My Herb Garden Becomes Famous

I’m part of a group initiating a project in Kits to enhance roundabout gardens for bee and butterfly habitat, community connections and just generally support volunteer gardeners in making their gardens more “unique and creative”.

Send me a note to maryinvancouver@gmail, if you’d like to know more about these kinds of initiatives. Click here for the story.

Micro projects add to Vancouver’s growing tapestry of green

Photograph by: Mark van Manen , Vancouver Sun

Mary’s herb garden, a traffic circle garden at 6th Ave. and Trafalgar St., is one of many personal projects that is greening the city of Vancouver.

In a traffic circle at the crossroads of 6th Avenue and Trafalgar Street in Vancouver is Mary’s herb garden. Small hand-painted signs invite passersby to please pick the herbs. It’s a modest garden. No showy miscanthus or towering hollyhocks. Just shrubby little bushes: rosemary, lemon thyme, oregano. Stuff you can use.

And every day people come. Sometimes they stare in disbelief. “We’re supposed to pick it,” they say.

Others make it a regular stop on the way home from the grocery store, to pick up something fresh for the sauce. Some come just to crush a leaf of chocolate mint and smell it. Parents stop by with toddlers.

My son even included it as a point of interest on a neighbourhood map for a recent school project, beating out Dairy Queen and McDonald’s.

So, thank you Mary. Whoever you are.

Traffic circle gardens are one of dozens of micro initiatives that are contributing to a texture to the city that reads like a relief map: a three-dimensional, interactive green terrain.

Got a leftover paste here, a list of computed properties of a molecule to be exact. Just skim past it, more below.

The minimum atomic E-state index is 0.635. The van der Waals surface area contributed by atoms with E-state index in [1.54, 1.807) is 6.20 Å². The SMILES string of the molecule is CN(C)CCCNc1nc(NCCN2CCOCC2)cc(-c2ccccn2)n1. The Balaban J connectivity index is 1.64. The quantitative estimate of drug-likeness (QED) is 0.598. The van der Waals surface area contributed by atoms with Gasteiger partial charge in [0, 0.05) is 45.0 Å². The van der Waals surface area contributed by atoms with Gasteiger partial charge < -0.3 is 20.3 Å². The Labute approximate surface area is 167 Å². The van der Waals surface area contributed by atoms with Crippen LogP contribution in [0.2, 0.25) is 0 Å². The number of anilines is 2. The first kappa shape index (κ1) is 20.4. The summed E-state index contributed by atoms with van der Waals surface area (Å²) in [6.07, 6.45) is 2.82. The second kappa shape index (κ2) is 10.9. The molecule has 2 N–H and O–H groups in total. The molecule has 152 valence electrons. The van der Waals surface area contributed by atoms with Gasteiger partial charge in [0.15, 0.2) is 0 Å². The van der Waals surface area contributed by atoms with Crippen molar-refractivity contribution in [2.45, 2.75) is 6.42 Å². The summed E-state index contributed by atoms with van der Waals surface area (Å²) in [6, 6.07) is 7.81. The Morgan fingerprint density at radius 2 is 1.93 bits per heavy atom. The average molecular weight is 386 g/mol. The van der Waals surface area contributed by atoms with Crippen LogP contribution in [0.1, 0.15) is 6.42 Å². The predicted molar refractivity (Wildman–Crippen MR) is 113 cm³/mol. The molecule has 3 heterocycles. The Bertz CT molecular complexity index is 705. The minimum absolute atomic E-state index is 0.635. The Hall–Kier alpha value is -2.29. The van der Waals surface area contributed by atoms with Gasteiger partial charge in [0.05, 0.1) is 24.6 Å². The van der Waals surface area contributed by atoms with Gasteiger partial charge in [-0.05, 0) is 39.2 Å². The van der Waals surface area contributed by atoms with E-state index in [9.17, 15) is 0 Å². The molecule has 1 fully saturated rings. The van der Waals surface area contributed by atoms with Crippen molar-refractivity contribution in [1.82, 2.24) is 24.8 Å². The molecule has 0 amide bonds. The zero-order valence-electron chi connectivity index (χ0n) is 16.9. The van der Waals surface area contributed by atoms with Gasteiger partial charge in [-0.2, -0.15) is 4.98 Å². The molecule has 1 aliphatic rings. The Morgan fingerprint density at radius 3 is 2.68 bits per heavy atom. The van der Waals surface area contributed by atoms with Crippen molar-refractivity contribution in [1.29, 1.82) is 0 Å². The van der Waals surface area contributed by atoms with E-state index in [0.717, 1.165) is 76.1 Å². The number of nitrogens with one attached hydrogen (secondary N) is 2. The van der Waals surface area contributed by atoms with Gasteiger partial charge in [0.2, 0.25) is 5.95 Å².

There is also the figurative relief these small oases provide. Relief from the endless ache of concrete grey sidewalks and skies and exhaust.

If we achieve our mayor’s goal to become the world’s greenest city by 2020, it may well be thanks to all the people like Mary that are doing something small that contributes to all.

Vancouver’s Greenest City Fund — a partnership between the City of Vancouver and the Vancouver foundation — provided over $500,000 in 2012, its first year, for micro initiatives like a roundabout in Collingwood, a natural playground in Hastings-Sunset, and heritage plum trees in Strathcona.

The program provides grants for resident-led neighbourhood projects, youth projects and community-wide projects.

While some city councillors still identify our paved seawall as being what Vancouver is famous for, people like Mary, and hundreds of others are dedicated to bringing more beauty and green to the spaces we share.

We’ve already paved paradise; maybe we’ll become famous for unpaving it one small space at a time.

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